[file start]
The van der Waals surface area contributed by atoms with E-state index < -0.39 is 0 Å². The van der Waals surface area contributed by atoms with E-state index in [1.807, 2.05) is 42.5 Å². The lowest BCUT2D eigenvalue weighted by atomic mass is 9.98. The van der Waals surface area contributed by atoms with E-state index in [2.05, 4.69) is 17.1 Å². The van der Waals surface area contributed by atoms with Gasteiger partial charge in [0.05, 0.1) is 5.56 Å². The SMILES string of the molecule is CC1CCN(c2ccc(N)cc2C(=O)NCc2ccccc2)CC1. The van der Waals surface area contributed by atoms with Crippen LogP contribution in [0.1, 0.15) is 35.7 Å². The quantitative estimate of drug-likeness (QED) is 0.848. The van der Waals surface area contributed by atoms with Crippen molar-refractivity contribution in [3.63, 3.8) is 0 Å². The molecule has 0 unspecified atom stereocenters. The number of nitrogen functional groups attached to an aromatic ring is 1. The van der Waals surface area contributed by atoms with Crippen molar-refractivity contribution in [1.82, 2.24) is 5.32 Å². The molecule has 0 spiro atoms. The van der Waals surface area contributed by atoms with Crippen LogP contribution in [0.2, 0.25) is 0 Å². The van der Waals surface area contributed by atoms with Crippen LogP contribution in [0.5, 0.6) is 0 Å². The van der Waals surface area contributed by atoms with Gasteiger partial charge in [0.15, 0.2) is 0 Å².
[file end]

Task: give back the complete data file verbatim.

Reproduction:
The van der Waals surface area contributed by atoms with E-state index < -0.39 is 0 Å². The van der Waals surface area contributed by atoms with E-state index in [1.807, 2.05) is 42.5 Å². The lowest BCUT2D eigenvalue weighted by atomic mass is 9.98. The van der Waals surface area contributed by atoms with E-state index in [2.05, 4.69) is 17.1 Å². The van der Waals surface area contributed by atoms with Gasteiger partial charge in [0.05, 0.1) is 5.56 Å². The SMILES string of the molecule is CC1CCN(c2ccc(N)cc2C(=O)NCc2ccccc2)CC1. The van der Waals surface area contributed by atoms with Crippen LogP contribution in [0.1, 0.15) is 35.7 Å². The quantitative estimate of drug-likeness (QED) is 0.848. The van der Waals surface area contributed by atoms with Crippen molar-refractivity contribution in [3.63, 3.8) is 0 Å². The molecule has 0 unspecified atom stereocenters. The number of nitrogen functional groups attached to an aromatic ring is 1. The van der Waals surface area contributed by atoms with Crippen molar-refractivity contribution in [1.82, 2.24) is 5.32 Å². The molecule has 0 spiro atoms. The van der Waals surface area contributed by atoms with Crippen LogP contribution in [0.2, 0.25) is 0 Å². The van der Waals surface area contributed by atoms with Crippen LogP contribution in [0.5, 0.6) is 0 Å². The van der Waals surface area contributed by atoms with Gasteiger partial charge in [0.15, 0.2) is 0 Å².